I decided to postpone the second blog on the ten key issues about (development) communication in favor of an issue that emerged during the XI United Nations Round Table (UNRT) on Communication for Development (C4D). The UN Round Tables began in 1988 as an inter-agency ‘professional consultation mechanism on communication for development.’ During the early stages, this event was restricted to a few actors, but it gradually opened up to broader participation, even outside the UN system.
The XI Round Table on C4D took place in Washington DC on March 11 – 13, 2009 and was hosted at the World Bank by the Development Communication Division, in partnership with UNDP, through the Oslo Governance Center. The overarching theme of this event was the mainstreaming of C4D in development policies and practices in the UN system (and possibly also in the broader setting). Two issues were identified as key in this respect: 1) developing and/or enhancing a common framework to monitor and evaluate the impact of communication in a rigorous manner, and 2) promoting the institutionalization of C4D in UN agencies through a number of strategic actions.
Without going into too many details on the work and the deliberations of the XI Round Table, I would like to reflect on the overall tone and focus of this event. First let me mention that not only have I been directly involved in four of these Round Tables, but I have also been following and studying them extensively as part of my dissertation research. Their development seems to closely resemble my own professional path, since they have been increasingly shifting their focus from communication products to communication processes, and from one-way persuasion to two-way participation.
My career started in the field of mass communications, working for a major Italian public television network. Next I was hired by a major corporation to develop learning programs through media and advanced information technologies. As time went by, I became increasingly aware of the limitation of media in changing behaviors. But the real change of heart occurred when I got my first international assignment and I was posted in the Middle East, working mostly in West Bank and the Gaza Strip. At that point I went through what can be labeled a ‘cognitive dissonance’ process. I soon realized that many of the theories I studied and the beliefs I held on media and information technologies were clashing with the reality I encountered in my daily work.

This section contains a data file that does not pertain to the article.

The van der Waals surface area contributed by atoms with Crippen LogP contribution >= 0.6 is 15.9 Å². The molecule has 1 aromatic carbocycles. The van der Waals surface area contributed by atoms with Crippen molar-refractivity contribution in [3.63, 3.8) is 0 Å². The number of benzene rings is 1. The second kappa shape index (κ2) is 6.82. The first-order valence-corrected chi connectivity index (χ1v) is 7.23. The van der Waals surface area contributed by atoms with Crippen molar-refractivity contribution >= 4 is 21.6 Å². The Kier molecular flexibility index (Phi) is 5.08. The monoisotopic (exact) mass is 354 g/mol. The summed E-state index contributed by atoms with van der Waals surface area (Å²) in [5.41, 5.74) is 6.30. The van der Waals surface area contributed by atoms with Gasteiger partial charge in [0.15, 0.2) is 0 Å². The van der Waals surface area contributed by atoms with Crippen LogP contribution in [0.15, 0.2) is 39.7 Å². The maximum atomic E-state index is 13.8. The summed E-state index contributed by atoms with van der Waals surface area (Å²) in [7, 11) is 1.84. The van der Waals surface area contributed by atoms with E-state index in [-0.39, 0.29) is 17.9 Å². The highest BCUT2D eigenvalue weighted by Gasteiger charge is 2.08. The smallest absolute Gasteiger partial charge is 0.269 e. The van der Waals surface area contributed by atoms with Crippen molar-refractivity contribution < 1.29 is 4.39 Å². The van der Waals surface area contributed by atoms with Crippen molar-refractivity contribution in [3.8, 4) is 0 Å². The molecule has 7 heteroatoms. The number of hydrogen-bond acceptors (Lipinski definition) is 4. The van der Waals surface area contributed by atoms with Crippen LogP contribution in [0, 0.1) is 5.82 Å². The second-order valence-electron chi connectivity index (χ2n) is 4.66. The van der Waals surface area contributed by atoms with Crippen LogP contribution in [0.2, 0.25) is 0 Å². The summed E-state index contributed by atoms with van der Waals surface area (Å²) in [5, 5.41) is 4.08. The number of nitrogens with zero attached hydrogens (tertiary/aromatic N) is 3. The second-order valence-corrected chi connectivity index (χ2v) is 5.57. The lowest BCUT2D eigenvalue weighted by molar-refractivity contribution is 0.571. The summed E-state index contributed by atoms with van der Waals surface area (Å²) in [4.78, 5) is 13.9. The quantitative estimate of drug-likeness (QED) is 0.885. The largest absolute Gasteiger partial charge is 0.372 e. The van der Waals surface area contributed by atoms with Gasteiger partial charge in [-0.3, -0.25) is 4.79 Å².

I realized that media had seldom, if ever, the capacity to change people’s attitudes and behaviors, unless there was already an ‘enabling environment.’ While working in that situation of open conflict and mistrust, I realized that the only way to create that enabling environment was to find ways to use communication to build trust among different stakeholders, to assess the situation and to seek a broad consensus towards best course of actions. Of course, this is easier said than done, but in my experience, it is also the only way to achieve sustainable results.
It was extremely rewarding to hear so many representatives at the UNRT emphasizing that the focus of communication at country level should be to ensure country ownership, and at local level facilitate stakeholders’ participation, empowerment and transparency. There was a broad consensus among participants of the Round Table that even while keeping the focus on results, C4D should place an equal emphasis on the process. Real sustainable change can only happen when every major player is part of the decision-making process leading to that change, and the only way to make that happen is to use two-way communication to open up public spaces for dialogue where to confront ideas, explore options and decide on best course of action.
This is why the core conception of C4D needs to be broadened, moving beyond the common vision of messages, media and linear persuasion, towards the adoption of dialogic communication methods and tools to promote change in partnership with local stakeholders. Even when striving for short-term results, C4D should be about giving voice to the voiceless and facilitating the empowerment of people, especially the marginalized ones. C4D is not only about knowledge and skills, but it is also about commitment and, as one of the UNRT participants put it, ‘the dignity of how we work.’
Photo Credit: Flickr user star5112